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Homeschooling High School: Organic Writing Instruction

January 30, 2018 by Brandy Vencel
[dropcap]I[/dropcap] don’t know about you, but when I used to think about homeschooling high school, it wasn’t just the thought of chemistry labs and calculus that shook my confidence. It was also writing. The thing about Charlotte Mason writing instruction is that most of us can’t intuit how to transition from written narration to the types of writing our children will be asked to do when they are grown. On the one hand, narration is a wonderful training ground for writing. On the other hand, there is a mental disconnect between narration and other types of writing — or, at least, there has been for me.

Karen Glass’ new book, Know and Tell: The Art of Narration, if the two chapters I’ve read are any indication, is going to be a great help in closing this gap. But today, I’m not talking about Karen’s book. Instead, I want to highlight another book: William Zinsser’s On Writing Well, an option listed in the upper years of AmblesideOnline. The question is what to do with it. Just read it, narrate it, and move on?

I don’t know exactly what AO wants us to do, but we’ve been having a good time with the book, and so I thought I’d share.

The Part I preliminary chapters are what you’d expect, laying out the principles of good writing. My student didn’t just read and narrate these chapters. I also asked him to put what he read into practice. So, for example, after reading the chapter on clutter, I asked him to review a week’s worth of written narrations (all unedited first drafts) and find his own clutter.  His next written narration was to aim for “clutter-free.”

We had good discussions about clutter after that. We discovered that aiming for clutter-free in a first draft might be a bad idea. It can slow you down, impeding the flow of words. Perhaps it is better, we decided, to let the whole mess out first and then edit down from there.

Part II focused on methods. We found less to work with here, but the chapter on leads and endings was our favorite. We tried our hands at perfecting our endings according to Zinsser’s advice.

Part III is where we are now. It covers different forms of nonfiction writing — travel writing, sports writing, science writing, and so on. We don’t travel much, but travel writing is actually writing about places, and what place does a person know better than their own hometown? We live in a city that people talk about in a derogatory manner — California’s equivalent of flyover country. Could he describe this place with love and respect, sans jargon? That was the challenge, and his first draft impressed me.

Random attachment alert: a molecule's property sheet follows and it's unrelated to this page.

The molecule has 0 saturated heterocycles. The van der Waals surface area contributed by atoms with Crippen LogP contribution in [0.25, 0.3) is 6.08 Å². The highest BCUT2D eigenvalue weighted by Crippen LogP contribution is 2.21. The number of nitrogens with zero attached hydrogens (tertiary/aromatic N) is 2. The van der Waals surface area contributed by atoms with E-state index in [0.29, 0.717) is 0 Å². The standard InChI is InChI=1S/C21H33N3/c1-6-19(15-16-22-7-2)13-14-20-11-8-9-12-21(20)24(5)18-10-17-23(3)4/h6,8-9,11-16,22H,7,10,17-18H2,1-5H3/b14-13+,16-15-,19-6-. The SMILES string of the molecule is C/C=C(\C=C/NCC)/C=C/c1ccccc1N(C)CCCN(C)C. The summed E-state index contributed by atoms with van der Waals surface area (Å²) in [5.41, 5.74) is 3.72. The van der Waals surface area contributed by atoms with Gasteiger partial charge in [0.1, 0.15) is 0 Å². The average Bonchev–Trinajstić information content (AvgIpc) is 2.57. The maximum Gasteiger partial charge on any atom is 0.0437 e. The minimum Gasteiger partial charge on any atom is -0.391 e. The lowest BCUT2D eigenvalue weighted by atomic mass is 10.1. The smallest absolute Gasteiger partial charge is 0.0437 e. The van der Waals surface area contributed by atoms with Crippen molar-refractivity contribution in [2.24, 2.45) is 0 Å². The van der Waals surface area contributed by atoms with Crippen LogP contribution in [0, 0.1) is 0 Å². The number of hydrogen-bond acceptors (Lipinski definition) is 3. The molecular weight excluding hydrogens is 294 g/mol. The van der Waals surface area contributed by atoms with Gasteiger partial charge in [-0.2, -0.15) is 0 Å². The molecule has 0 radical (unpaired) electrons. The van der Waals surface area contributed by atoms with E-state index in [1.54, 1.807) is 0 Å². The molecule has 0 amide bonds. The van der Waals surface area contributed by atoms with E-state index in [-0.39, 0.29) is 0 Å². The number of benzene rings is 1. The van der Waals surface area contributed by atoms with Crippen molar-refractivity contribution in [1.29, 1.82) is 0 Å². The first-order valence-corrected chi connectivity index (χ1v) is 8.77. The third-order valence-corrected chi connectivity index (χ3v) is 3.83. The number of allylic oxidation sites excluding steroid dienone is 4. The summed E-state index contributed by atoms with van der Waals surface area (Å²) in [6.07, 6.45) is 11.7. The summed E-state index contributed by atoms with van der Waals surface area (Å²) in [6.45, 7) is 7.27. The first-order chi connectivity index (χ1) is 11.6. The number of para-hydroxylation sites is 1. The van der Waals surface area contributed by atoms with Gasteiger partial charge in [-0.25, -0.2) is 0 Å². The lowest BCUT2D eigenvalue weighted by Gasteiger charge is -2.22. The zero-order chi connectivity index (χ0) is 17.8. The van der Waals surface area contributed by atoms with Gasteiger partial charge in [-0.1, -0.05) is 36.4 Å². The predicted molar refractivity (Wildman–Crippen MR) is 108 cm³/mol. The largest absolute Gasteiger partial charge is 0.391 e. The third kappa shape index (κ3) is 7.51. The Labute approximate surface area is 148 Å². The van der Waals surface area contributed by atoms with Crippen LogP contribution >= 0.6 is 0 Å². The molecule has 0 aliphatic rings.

“How did you come up with this?” I asked. (It was seriously good.)

Mary Austin,” he said. You never know when those old narrations will come in handy.

This week, we read the chapter on science writing. Choosing an assignment was not hard because Zinsser says this early on:

The science assignment that I give to students is a simple one. I just ask them to describe how something works. (p. 148)

I underlined these sentences and wrote in the margins, “And this is what YOU get to do this week!” He knows the drill: replace one written narration with this assignment.

We’re only in tenth grade. I still don’t know that I’ve done well, or done enough. But I’ve seen beautiful growth so far this year, and never once have I had to ask for formulaic writing to get it.

Before he leaves home, I know we’ll have to cover longer papers (I’m assigning one this year, actually, and I’ll write about that after we’ve done it). I know we’ll have to learn proper methods of citation. But for now, my student is improving his writing the way I improve my writing: reading books and essays on the subject and applying the ideas with my own pen.

I think of this as “organic” writing instruction because it’s born out of our real life interaction with books and other sources, rather than any structured writing curriculum. I’ve tried prepared curriculum (mostly out of fear that I was Missing Something), and I’ve always tinkered with them to make them more Charlotte Mason … almost to the point that they were no longer recognizable. I’ve plundered them for great ideas, used them to improve conversations, but never could I bear the thing they seemed to ask for most: bad writing.

There. I said it.

I feel like there has to be a way to learn to write that always asks for the best the student can give — that always draws out of the student his best expression and ideas — that isn’t boring, and doesn’t make him think writing is a chore.

So I keep circling back around to this book-based approach. For now, I’m happy with my student’s progress. Ultimately, good writing shouldn’t be so hard to attain, if we’re giving our students the habit of thinking. After all, Zinsser himself said: